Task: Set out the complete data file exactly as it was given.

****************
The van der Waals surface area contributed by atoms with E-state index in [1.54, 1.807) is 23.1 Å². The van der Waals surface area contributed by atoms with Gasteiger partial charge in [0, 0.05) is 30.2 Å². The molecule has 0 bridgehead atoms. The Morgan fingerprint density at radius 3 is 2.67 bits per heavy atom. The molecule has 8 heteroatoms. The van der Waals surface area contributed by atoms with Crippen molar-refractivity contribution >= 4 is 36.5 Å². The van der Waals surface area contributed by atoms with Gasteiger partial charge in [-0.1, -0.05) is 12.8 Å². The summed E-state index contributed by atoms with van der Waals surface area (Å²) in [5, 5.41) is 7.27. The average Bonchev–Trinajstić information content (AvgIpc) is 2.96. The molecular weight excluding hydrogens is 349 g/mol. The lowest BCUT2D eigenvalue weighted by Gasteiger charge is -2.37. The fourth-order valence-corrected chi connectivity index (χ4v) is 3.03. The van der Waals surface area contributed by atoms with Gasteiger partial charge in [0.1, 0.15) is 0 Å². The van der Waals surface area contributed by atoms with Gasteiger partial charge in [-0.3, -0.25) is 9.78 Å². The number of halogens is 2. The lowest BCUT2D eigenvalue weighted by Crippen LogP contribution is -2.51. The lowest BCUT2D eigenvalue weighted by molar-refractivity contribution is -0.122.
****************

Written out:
The van der Waals surface area contributed by atoms with E-state index in [1.54, 1.807) is 23.1 Å². The van der Waals surface area contributed by atoms with Gasteiger partial charge in [0, 0.05) is 30.2 Å². The molecule has 0 bridgehead atoms. The Morgan fingerprint density at radius 3 is 2.67 bits per heavy atom. The molecule has 8 heteroatoms. The van der Waals surface area contributed by atoms with Crippen molar-refractivity contribution >= 4 is 36.5 Å². The van der Waals surface area contributed by atoms with Gasteiger partial charge in [-0.1, -0.05) is 12.8 Å². The summed E-state index contributed by atoms with van der Waals surface area (Å²) in [5, 5.41) is 7.27. The average Bonchev–Trinajstić information content (AvgIpc) is 2.96. The molecular weight excluding hydrogens is 349 g/mol. The lowest BCUT2D eigenvalue weighted by Gasteiger charge is -2.37. The fourth-order valence-corrected chi connectivity index (χ4v) is 3.03. The van der Waals surface area contributed by atoms with Gasteiger partial charge in [0.1, 0.15) is 0 Å². The van der Waals surface area contributed by atoms with Gasteiger partial charge in [-0.3, -0.25) is 9.78 Å². The number of halogens is 2. The lowest BCUT2D eigenvalue weighted by Crippen LogP contribution is -2.51. The lowest BCUT2D eigenvalue weighted by molar-refractivity contribution is -0.122.